The distribution of vertebral CSA across the Ca intake categories, together with between-group comparisons, are shown in Table 3. When Ca intake was analyzed separately at the two time points, no differences were detected between individuals with adequate and inadequate intake. However, the longitudinal assessment of Ca intake (from age 31 to 46) revealed that women with inadequate Ca intake had smaller vertebral CSA than those with adequate intake (3.8% difference in vertebral CSA, adjusted p = 0.009). No differences were detected among men. Ca intake was also assessed in its continuous form as a predictor of vertebral CSA (Supplementary Table 1); no statistically significant findings were obtained from either sex.
Table 3

Vertebral cross-sectional area (CSA) across calcium (Ca) intake categories. Coefficients from generalized estimating equation models (Ca intake analyses at separate time points) and linear regression models (longitudinal Ca intake analyses)

Predictor of vertebral CSA

Men (n = 464)

Women (n = 600)

Vertebral CSAa, mm2

Crude model

Adjustedb model

Vertebral CSAa, mm2

Crude model

Adjustedb model

βc, mm2

p

βc, mm2

p

βc, mm2

p

βc, mm2

p

Calcium intake at age 31, mg/day

 < 800

1339.4 (179.5)

35.1 (− 2.1; 72.3)

0.064

33.9 (− 3.7; 71.5)

0.077

1041.1 (130.3)

− 12.6 (− 35.0; 9.7)

0.269

− 13.1 (− 35.4; 9.1)

0.248

 ≥ 800 (ref.)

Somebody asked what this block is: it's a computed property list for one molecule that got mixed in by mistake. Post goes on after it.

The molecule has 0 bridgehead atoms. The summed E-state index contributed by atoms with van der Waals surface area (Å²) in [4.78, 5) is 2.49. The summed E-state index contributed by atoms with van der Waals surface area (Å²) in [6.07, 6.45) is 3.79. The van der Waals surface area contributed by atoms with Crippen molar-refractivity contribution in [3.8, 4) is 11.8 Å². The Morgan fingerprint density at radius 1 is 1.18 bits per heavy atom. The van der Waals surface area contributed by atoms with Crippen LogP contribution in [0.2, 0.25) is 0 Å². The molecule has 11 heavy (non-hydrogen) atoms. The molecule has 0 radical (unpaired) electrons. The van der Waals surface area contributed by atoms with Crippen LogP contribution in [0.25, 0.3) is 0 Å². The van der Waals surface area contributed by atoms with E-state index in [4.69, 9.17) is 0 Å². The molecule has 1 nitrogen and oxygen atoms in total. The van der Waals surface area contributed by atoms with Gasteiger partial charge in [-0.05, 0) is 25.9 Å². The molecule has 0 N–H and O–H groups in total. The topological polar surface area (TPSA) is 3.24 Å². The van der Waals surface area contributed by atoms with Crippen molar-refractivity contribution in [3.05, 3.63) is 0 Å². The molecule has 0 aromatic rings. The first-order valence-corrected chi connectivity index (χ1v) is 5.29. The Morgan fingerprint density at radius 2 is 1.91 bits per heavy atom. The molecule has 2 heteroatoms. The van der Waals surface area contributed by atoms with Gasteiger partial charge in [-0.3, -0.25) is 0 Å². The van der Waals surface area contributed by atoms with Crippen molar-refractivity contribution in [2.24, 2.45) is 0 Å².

1317.0 (161.7)

    

1059.8 (129.9)

    

Calcium intake at age 46, mg/day

 < 800

1309.8 (179.8)

− 30.0 (− 65.2; 5.1)

0.094

− 27.1 (− 66.2; 12.0)

0.174

1036.7 (117.8)

− 20.1 (− 42.0; 1.8)

0.072

− 20.1 (− 44.1; 2.9)

0.086

 ≥ 800 (ref.)

1327.6 (160.3)

    

1060.9 (135.8)

    

Longitudinal calcium intake from age 31 to age 46d

Inadequated

1320.0 (193.1)

− 0.3 (− 43.6; 42.9)

0.988

1.4 (− 45.7; 48.6)

0.953

1018.1 (110.9)

− 40.5 (− 68.0; − 13.0)

0.004

− 39.6 (− 69.3; − 10.0)

0.009

Descendingd

1299.6 (166.3)

− 20.7 (− 64.0; 22.6)

0.347

− 18.6 (− 65.2; 28.1)

0.434

1064.9 (110.9)

5.6 (− 26.1; 37.3)

0.728

8.0 (− 25.7; 41.6)

0.643

Ascendingd

1368.4 (154.4)

48.1 (− 3.0; 99.2)

0.065

45.5 (− 6.5; 97.5)

0.086

1066.9 (137.8)

8.4 (− 20.2; 37.0)

0.566

9.3 (− 20.1; 38.7)

0.535

Adequated (ref.)

1320.3 (160.5)

    

1058.6 (135.1)

    

aMean (standard deviation). bAdjusted for body mass index, diet, vitamin D intake, education, leisure-time physical activity, and smoking. c Beta coefficient (95% confidence interval). dLongitudinal Ca intake categories were defined as follows: inadequate (< RDI at age 31 and 46), descending (≥ RDI at age 31 and < RDI at age 46), ascending (< RDI at age 31 and ≥ RDI at age 46), adequate (≥ RDI at age 31 and 46). Statistically significant coefficients have been italicized. Ref. reference category, RDI recommended daily intake (for Ca, 800 mg/day)

Discussion

Using a general population sample of 1064 middle-aged Northern Finns, this prospective study aimed to determine the association of dairy- and supplement-based Ca intake (from age 31 to 46) with vertebral size (age 46). Among women, inadequate Ca intake was associated with 3.8% smaller midlife vertebral CSA than adequate intake over the follow-up. Among men, Ca intake was not associated with vertebral CSA.